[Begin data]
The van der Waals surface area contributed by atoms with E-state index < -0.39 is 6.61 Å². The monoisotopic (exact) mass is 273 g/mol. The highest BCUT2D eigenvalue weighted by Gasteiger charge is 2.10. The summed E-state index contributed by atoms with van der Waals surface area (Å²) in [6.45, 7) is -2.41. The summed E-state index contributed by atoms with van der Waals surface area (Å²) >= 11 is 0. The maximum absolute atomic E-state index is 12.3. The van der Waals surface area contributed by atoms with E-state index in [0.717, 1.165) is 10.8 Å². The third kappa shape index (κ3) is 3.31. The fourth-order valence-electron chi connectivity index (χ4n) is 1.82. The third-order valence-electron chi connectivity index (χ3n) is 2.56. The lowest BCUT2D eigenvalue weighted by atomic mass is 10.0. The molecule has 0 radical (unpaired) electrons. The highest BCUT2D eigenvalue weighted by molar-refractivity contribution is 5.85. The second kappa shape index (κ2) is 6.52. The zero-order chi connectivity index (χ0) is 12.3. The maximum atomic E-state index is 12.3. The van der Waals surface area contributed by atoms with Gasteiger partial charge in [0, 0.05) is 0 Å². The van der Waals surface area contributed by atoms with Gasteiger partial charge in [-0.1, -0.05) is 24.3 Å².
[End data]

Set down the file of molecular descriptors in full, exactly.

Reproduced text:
The van der Waals surface area contributed by atoms with E-state index < -0.39 is 6.61 Å². The monoisotopic (exact) mass is 273 g/mol. The highest BCUT2D eigenvalue weighted by Gasteiger charge is 2.10. The summed E-state index contributed by atoms with van der Waals surface area (Å²) in [6.45, 7) is -2.41. The summed E-state index contributed by atoms with van der Waals surface area (Å²) >= 11 is 0. The maximum absolute atomic E-state index is 12.3. The van der Waals surface area contributed by atoms with E-state index in [0.717, 1.165) is 10.8 Å². The third kappa shape index (κ3) is 3.31. The fourth-order valence-electron chi connectivity index (χ4n) is 1.82. The third-order valence-electron chi connectivity index (χ3n) is 2.56. The lowest BCUT2D eigenvalue weighted by atomic mass is 10.0. The molecule has 0 radical (unpaired) electrons. The highest BCUT2D eigenvalue weighted by molar-refractivity contribution is 5.85. The second kappa shape index (κ2) is 6.52. The zero-order chi connectivity index (χ0) is 12.3. The maximum atomic E-state index is 12.3. The van der Waals surface area contributed by atoms with Gasteiger partial charge in [0, 0.05) is 0 Å². The van der Waals surface area contributed by atoms with Gasteiger partial charge in [-0.1, -0.05) is 24.3 Å².